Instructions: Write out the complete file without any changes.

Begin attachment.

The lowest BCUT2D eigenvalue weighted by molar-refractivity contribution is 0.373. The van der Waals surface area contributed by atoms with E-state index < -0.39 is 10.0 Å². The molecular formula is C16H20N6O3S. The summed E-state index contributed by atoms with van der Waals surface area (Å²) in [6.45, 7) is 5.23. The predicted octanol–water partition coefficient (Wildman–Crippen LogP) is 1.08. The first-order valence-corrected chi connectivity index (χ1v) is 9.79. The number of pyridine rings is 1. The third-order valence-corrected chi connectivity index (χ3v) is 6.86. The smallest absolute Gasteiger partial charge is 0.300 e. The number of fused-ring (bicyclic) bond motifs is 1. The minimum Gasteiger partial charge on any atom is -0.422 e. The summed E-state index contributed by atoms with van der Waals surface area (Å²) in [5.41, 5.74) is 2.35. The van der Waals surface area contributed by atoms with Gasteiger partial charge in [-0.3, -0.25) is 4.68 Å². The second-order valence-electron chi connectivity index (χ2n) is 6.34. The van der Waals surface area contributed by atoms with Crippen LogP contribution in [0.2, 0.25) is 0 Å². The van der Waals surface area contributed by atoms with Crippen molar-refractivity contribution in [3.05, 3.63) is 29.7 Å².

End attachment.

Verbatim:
The lowest BCUT2D eigenvalue weighted by molar-refractivity contribution is 0.373. The van der Waals surface area contributed by atoms with E-state index < -0.39 is 10.0 Å². The molecular formula is C16H20N6O3S. The summed E-state index contributed by atoms with van der Waals surface area (Å²) in [6.45, 7) is 5.23. The predicted octanol–water partition coefficient (Wildman–Crippen LogP) is 1.08. The first-order valence-corrected chi connectivity index (χ1v) is 9.79. The number of pyridine rings is 1. The third-order valence-corrected chi connectivity index (χ3v) is 6.86. The smallest absolute Gasteiger partial charge is 0.300 e. The number of fused-ring (bicyclic) bond motifs is 1. The minimum Gasteiger partial charge on any atom is -0.422 e. The summed E-state index contributed by atoms with van der Waals surface area (Å²) in [5.41, 5.74) is 2.35. The van der Waals surface area contributed by atoms with Gasteiger partial charge in [-0.3, -0.25) is 4.68 Å². The second-order valence-electron chi connectivity index (χ2n) is 6.34. The van der Waals surface area contributed by atoms with Crippen LogP contribution in [0.2, 0.25) is 0 Å². The van der Waals surface area contributed by atoms with Crippen molar-refractivity contribution in [3.05, 3.63) is 29.7 Å².